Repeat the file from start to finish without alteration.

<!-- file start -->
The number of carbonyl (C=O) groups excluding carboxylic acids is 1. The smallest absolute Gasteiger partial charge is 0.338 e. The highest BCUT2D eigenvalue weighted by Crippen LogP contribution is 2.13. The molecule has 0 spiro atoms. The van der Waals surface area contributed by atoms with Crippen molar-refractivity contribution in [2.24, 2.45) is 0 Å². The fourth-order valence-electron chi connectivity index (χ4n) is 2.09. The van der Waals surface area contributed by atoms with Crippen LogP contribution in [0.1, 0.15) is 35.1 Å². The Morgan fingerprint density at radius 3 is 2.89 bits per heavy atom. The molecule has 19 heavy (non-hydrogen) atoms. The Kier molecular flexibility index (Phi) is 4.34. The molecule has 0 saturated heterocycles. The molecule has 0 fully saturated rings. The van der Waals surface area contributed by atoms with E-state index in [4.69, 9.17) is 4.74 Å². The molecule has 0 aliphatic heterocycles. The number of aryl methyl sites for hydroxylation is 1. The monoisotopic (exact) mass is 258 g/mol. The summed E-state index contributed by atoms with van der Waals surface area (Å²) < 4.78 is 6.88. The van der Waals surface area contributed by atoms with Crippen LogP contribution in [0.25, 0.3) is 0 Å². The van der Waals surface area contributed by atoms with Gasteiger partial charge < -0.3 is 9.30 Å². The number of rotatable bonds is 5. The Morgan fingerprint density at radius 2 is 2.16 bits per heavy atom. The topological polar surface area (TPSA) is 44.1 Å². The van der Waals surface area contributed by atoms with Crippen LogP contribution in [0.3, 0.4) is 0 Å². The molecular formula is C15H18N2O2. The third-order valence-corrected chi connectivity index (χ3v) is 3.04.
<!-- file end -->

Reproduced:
The number of carbonyl (C=O) groups excluding carboxylic acids is 1. The smallest absolute Gasteiger partial charge is 0.338 e. The highest BCUT2D eigenvalue weighted by Crippen LogP contribution is 2.13. The molecule has 0 spiro atoms. The van der Waals surface area contributed by atoms with Crippen molar-refractivity contribution in [2.24, 2.45) is 0 Å². The fourth-order valence-electron chi connectivity index (χ4n) is 2.09. The van der Waals surface area contributed by atoms with Crippen LogP contribution in [0.1, 0.15) is 35.1 Å². The Morgan fingerprint density at radius 3 is 2.89 bits per heavy atom. The molecule has 19 heavy (non-hydrogen) atoms. The Kier molecular flexibility index (Phi) is 4.34. The molecule has 0 saturated heterocycles. The molecule has 0 fully saturated rings. The van der Waals surface area contributed by atoms with E-state index in [4.69, 9.17) is 4.74 Å². The molecule has 0 aliphatic heterocycles. The number of aryl methyl sites for hydroxylation is 1. The monoisotopic (exact) mass is 258 g/mol. The summed E-state index contributed by atoms with van der Waals surface area (Å²) < 4.78 is 6.88. The van der Waals surface area contributed by atoms with Crippen LogP contribution in [0.25, 0.3) is 0 Å². The van der Waals surface area contributed by atoms with Gasteiger partial charge < -0.3 is 9.30 Å². The number of rotatable bonds is 5. The Morgan fingerprint density at radius 2 is 2.16 bits per heavy atom. The topological polar surface area (TPSA) is 44.1 Å². The van der Waals surface area contributed by atoms with Crippen LogP contribution in [0.3, 0.4) is 0 Å². The molecular formula is C15H18N2O2. The third-order valence-corrected chi connectivity index (χ3v) is 3.04.